Webb Resolutions Ltd v JV Ltd (T/A Shepherd Chartered Surveyors) (2013)
If a party was charged with drawing up a court order it was the duty of its solicitors and counsel to produce a draft that fairly reflected what they thought that the judge had decided or directed. A defendant was entitled to its costs unnecessarily incurred as a result of unreasonable conduct by the claimant's solicitors in refusing to agree to the terms of an order in the form that had been directed at a case management conference.
The applicant (J) applied for an order that the respondent (W) pay its costs unnecessarily incurred in attempting to agree a draft court order.
W was the assignee of a mortgage lender. J was a firm of surveyors. W had sued J for allegedly negligent property valuations. At a case management conference the judge had proposed that issues about the validity of the assignment and negligence should be dealt with first, and that valuation issues should be heard separately. After considering the proposal and taking instructions both sides agreed to that course. The judge gave a judgment and asked W's counsel to prepare a draft order for agreement. The draft order sent to J did not reflect the judge's directions and there was correspondence attempting to reach agreement. J's solicitors sent their proposed draft order to the judge, who indicated that the order should be in that form. Despite that indication W's solicitors refused to agree its terms until very shortly before a further case management conference.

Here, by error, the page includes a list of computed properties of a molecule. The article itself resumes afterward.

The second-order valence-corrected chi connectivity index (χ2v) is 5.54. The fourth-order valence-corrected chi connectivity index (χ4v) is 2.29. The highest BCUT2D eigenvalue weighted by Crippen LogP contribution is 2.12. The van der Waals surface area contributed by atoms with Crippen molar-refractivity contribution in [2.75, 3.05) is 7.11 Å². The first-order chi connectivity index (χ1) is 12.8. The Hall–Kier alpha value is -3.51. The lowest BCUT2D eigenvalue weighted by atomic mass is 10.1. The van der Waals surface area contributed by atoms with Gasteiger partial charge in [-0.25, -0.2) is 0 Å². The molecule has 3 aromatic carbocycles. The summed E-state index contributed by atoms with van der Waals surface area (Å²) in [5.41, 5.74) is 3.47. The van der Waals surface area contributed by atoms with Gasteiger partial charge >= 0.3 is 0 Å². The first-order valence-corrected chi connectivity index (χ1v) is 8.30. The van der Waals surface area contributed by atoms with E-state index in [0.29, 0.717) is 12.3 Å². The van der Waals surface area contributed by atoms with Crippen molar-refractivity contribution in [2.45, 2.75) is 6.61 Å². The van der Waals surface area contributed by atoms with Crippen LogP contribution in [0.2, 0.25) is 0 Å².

If a party was charged with drawing up an order it was the duty of its solicitors and counsel to produce a draft that fairly reflected what they thought that the judge had decided or directed. What W's solicitors had done was to produce an order that reflected the directions that they or their clients would have liked to have had, and not the directions that the court had ordered. That was wholly unacceptable: it was not just unreasonable, it was verging on the contumelious. Solicitors and counsel had to give effect to court orders; they were not to attempt to manipulate them to their own or their client's perceived advantage. There was no reason at all why J should have to pay the costs that were quite unnecessarily incurred as a result of W's manoeuvres. However, it would not be right for J to recover all of the costs incurred in dealing with the draft order, as some would have been incurred in any event (see paras 19, 21 of judgment).
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